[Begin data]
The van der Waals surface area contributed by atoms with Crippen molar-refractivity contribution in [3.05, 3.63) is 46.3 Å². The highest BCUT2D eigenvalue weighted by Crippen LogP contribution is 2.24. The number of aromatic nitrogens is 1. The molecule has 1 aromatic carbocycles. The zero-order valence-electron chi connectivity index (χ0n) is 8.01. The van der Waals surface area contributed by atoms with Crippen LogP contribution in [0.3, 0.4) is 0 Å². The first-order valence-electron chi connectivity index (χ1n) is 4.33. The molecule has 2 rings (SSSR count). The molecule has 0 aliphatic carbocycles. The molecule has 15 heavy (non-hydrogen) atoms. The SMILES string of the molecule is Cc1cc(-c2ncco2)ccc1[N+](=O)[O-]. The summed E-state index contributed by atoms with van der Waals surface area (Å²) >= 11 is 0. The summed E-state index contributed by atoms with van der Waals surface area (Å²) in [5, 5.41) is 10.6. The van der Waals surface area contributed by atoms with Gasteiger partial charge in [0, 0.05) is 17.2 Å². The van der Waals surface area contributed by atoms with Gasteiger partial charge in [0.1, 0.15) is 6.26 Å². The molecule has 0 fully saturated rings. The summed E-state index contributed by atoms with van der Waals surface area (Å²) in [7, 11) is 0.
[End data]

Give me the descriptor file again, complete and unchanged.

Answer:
The van der Waals surface area contributed by atoms with Crippen molar-refractivity contribution in [3.05, 3.63) is 46.3 Å². The highest BCUT2D eigenvalue weighted by Crippen LogP contribution is 2.24. The number of aromatic nitrogens is 1. The molecule has 1 aromatic carbocycles. The zero-order valence-electron chi connectivity index (χ0n) is 8.01. The van der Waals surface area contributed by atoms with Crippen LogP contribution in [0.3, 0.4) is 0 Å². The first-order valence-electron chi connectivity index (χ1n) is 4.33. The molecule has 2 rings (SSSR count). The molecule has 0 aliphatic carbocycles. The molecule has 15 heavy (non-hydrogen) atoms. The SMILES string of the molecule is Cc1cc(-c2ncco2)ccc1[N+](=O)[O-]. The summed E-state index contributed by atoms with van der Waals surface area (Å²) >= 11 is 0. The summed E-state index contributed by atoms with van der Waals surface area (Å²) in [5, 5.41) is 10.6. The van der Waals surface area contributed by atoms with Gasteiger partial charge in [0, 0.05) is 17.2 Å². The van der Waals surface area contributed by atoms with Gasteiger partial charge in [0.1, 0.15) is 6.26 Å². The molecule has 0 fully saturated rings. The summed E-state index contributed by atoms with van der Waals surface area (Å²) in [7, 11) is 0.